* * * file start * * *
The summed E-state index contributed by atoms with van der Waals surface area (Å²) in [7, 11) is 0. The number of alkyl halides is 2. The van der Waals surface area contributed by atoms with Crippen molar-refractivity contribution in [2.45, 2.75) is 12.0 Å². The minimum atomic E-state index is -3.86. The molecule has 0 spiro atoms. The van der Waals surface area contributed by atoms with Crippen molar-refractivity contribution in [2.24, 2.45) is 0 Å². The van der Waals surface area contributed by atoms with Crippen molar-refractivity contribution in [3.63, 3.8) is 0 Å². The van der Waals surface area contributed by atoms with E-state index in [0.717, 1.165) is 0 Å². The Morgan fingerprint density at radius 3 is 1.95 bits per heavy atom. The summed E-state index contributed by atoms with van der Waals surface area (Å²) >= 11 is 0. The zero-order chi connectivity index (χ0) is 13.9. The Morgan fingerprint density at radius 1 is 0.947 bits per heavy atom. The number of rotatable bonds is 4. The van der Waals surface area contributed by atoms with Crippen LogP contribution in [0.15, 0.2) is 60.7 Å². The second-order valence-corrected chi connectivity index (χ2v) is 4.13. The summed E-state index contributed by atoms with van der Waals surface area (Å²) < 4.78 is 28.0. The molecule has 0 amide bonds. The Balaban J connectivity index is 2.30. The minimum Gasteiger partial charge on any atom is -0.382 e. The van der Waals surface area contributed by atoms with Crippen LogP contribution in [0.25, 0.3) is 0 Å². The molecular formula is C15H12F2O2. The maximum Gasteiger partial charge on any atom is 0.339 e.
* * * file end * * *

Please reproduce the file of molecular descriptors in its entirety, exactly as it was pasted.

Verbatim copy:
The summed E-state index contributed by atoms with van der Waals surface area (Å²) in [7, 11) is 0. The number of alkyl halides is 2. The van der Waals surface area contributed by atoms with Crippen molar-refractivity contribution in [2.45, 2.75) is 12.0 Å². The minimum atomic E-state index is -3.86. The molecule has 0 spiro atoms. The van der Waals surface area contributed by atoms with Crippen molar-refractivity contribution in [2.24, 2.45) is 0 Å². The van der Waals surface area contributed by atoms with Crippen molar-refractivity contribution in [3.63, 3.8) is 0 Å². The van der Waals surface area contributed by atoms with E-state index in [0.717, 1.165) is 0 Å². The Morgan fingerprint density at radius 3 is 1.95 bits per heavy atom. The summed E-state index contributed by atoms with van der Waals surface area (Å²) >= 11 is 0. The zero-order chi connectivity index (χ0) is 13.9. The Morgan fingerprint density at radius 1 is 0.947 bits per heavy atom. The number of rotatable bonds is 4. The van der Waals surface area contributed by atoms with Crippen LogP contribution in [0.15, 0.2) is 60.7 Å². The second-order valence-corrected chi connectivity index (χ2v) is 4.13. The summed E-state index contributed by atoms with van der Waals surface area (Å²) < 4.78 is 28.0. The molecule has 0 amide bonds. The Balaban J connectivity index is 2.30. The minimum Gasteiger partial charge on any atom is -0.382 e. The van der Waals surface area contributed by atoms with Crippen LogP contribution in [0.25, 0.3) is 0 Å². The molecular formula is C15H12F2O2. The maximum Gasteiger partial charge on any atom is 0.339 e.